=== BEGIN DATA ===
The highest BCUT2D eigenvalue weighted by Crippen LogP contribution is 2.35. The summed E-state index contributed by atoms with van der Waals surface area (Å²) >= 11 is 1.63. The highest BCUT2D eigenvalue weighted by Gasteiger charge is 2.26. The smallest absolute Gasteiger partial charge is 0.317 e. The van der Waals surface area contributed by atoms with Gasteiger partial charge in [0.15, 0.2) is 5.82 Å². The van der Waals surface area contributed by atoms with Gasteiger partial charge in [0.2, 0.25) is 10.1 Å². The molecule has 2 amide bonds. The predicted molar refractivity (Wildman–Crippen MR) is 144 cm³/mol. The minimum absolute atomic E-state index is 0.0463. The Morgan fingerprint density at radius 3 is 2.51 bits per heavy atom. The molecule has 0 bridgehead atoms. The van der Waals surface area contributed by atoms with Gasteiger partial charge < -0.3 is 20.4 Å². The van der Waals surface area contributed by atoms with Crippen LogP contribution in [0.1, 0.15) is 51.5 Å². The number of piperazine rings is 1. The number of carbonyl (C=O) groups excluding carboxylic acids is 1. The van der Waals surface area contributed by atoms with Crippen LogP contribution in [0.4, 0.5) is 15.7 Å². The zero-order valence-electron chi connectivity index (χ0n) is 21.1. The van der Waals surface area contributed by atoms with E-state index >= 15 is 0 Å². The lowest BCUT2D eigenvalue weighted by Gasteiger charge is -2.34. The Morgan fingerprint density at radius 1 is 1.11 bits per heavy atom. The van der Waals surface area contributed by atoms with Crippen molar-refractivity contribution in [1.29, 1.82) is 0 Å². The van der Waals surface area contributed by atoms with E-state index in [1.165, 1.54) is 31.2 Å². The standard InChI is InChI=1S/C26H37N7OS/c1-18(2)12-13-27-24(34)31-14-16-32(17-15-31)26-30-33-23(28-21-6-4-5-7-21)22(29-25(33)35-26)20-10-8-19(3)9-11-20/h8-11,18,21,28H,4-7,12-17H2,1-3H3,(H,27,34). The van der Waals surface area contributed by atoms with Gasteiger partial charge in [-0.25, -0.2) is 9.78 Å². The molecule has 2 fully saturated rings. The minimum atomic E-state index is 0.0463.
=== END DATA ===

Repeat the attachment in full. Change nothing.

The highest BCUT2D eigenvalue weighted by Crippen LogP contribution is 2.35. The summed E-state index contributed by atoms with van der Waals surface area (Å²) >= 11 is 1.63. The highest BCUT2D eigenvalue weighted by Gasteiger charge is 2.26. The smallest absolute Gasteiger partial charge is 0.317 e. The van der Waals surface area contributed by atoms with Gasteiger partial charge in [0.15, 0.2) is 5.82 Å². The van der Waals surface area contributed by atoms with Gasteiger partial charge in [0.2, 0.25) is 10.1 Å². The molecule has 2 amide bonds. The predicted molar refractivity (Wildman–Crippen MR) is 144 cm³/mol. The minimum absolute atomic E-state index is 0.0463. The Morgan fingerprint density at radius 3 is 2.51 bits per heavy atom. The molecule has 0 bridgehead atoms. The van der Waals surface area contributed by atoms with Gasteiger partial charge < -0.3 is 20.4 Å². The van der Waals surface area contributed by atoms with Crippen LogP contribution in [0.1, 0.15) is 51.5 Å². The number of piperazine rings is 1. The number of carbonyl (C=O) groups excluding carboxylic acids is 1. The van der Waals surface area contributed by atoms with Crippen LogP contribution in [0.4, 0.5) is 15.7 Å². The zero-order valence-electron chi connectivity index (χ0n) is 21.1. The van der Waals surface area contributed by atoms with E-state index >= 15 is 0 Å². The lowest BCUT2D eigenvalue weighted by Gasteiger charge is -2.34. The Morgan fingerprint density at radius 1 is 1.11 bits per heavy atom. The van der Waals surface area contributed by atoms with Crippen molar-refractivity contribution in [1.29, 1.82) is 0 Å². The van der Waals surface area contributed by atoms with E-state index in [1.165, 1.54) is 31.2 Å². The standard InChI is InChI=1S/C26H37N7OS/c1-18(2)12-13-27-24(34)31-14-16-32(17-15-31)26-30-33-23(28-21-6-4-5-7-21)22(29-25(33)35-26)20-10-8-19(3)9-11-20/h8-11,18,21,28H,4-7,12-17H2,1-3H3,(H,27,34). The van der Waals surface area contributed by atoms with Gasteiger partial charge in [-0.25, -0.2) is 9.78 Å². The molecule has 2 fully saturated rings. The minimum atomic E-state index is 0.0463.